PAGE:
With the advent of modern digital photography, it’s easy to take as many photographs as you want. No film to process means no film buy and no developing to pay for. You can hold as many photographs as your camera’s memory card can hold.
This is good, but it’s also bad. Because now people get sloppy. The camera does all the work so why learn about the fine art of manipulating light? There’s no F-stop to set, auto-focus will do a good job, aperture and shutter are all automated…
Just point and shoot, right?
Recently I was looking at some data for a cemetery on my Forest that has about 300 graves, all moved from places that were going to be either flooded or no longer accessible by the inundation of the new Reservoir that would become Kentucky Lake.
The very first photograph I open (the featured photo in this article), was blurred to the point of being unreadable. As was the second:
Not to worry. The folder I pulled this from had an 80-page stenographer’s notebook. Surely this would be full of data corresponding to each photograph with the inscriptions, right?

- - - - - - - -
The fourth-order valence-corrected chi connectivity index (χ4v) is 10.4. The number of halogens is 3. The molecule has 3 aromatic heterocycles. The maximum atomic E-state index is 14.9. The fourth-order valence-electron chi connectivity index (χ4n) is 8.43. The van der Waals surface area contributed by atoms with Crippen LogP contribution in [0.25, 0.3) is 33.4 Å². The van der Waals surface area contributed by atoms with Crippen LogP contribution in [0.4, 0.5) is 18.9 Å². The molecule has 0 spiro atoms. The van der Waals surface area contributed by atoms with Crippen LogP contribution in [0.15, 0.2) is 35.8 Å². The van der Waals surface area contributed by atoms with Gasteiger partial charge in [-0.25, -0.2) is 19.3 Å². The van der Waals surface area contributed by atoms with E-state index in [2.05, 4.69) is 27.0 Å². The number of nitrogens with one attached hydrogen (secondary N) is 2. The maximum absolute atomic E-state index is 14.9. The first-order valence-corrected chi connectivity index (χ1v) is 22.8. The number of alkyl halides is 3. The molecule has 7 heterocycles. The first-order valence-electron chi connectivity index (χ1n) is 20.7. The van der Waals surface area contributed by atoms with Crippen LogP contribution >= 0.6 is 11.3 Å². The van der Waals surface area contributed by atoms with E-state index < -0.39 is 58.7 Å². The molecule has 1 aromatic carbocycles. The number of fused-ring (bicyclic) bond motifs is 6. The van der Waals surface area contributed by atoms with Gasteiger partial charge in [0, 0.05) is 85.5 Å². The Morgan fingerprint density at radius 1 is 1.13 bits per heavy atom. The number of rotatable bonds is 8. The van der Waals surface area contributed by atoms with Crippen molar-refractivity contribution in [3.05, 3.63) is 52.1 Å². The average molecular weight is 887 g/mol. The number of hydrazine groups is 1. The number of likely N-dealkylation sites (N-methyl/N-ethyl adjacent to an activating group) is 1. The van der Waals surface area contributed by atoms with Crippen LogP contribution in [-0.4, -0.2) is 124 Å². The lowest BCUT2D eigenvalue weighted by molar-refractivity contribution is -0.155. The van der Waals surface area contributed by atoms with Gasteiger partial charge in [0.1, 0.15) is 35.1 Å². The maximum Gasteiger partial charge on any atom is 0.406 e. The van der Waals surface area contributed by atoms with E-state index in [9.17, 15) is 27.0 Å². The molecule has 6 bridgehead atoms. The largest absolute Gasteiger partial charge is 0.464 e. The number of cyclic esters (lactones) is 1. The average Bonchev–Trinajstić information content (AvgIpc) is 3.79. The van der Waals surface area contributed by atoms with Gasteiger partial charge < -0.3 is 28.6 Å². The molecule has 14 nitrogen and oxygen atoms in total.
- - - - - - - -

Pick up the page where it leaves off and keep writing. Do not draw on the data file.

Nope. All it has are about 5 pages with 3-character codes of the individual grave markers that were photographed. It isn’t even a photograph log.
With 80-sheets of paper, using both sides, the person taking the data could easily have written down two markers per page (160 pages available if you count front and back) and still had 5 sheets to spare.
I can’t fault the person who did the recording too much I suppose. I understand the temptation to take a short cut, to save some time and not spend hours doing something you can do in minutes. But the sad truth is the time spent bending over and quickly shooting a digital photograph from a point and shoot camera was largely wasted. They might as well not have done it at all since very few of the images are usable.
The moral is this:
Photographs are not data. They’re expressions of data. The real data is knowledge within the photograph that remains a mystery because the photographer didn’t properly focus the camera and didn’t write down the inscriptions. The person’s name. The cemetery that the remains were moved from. The date the move happened.
Take notes. Don’t rely solely on digital photographs or even digital data to be sufficient.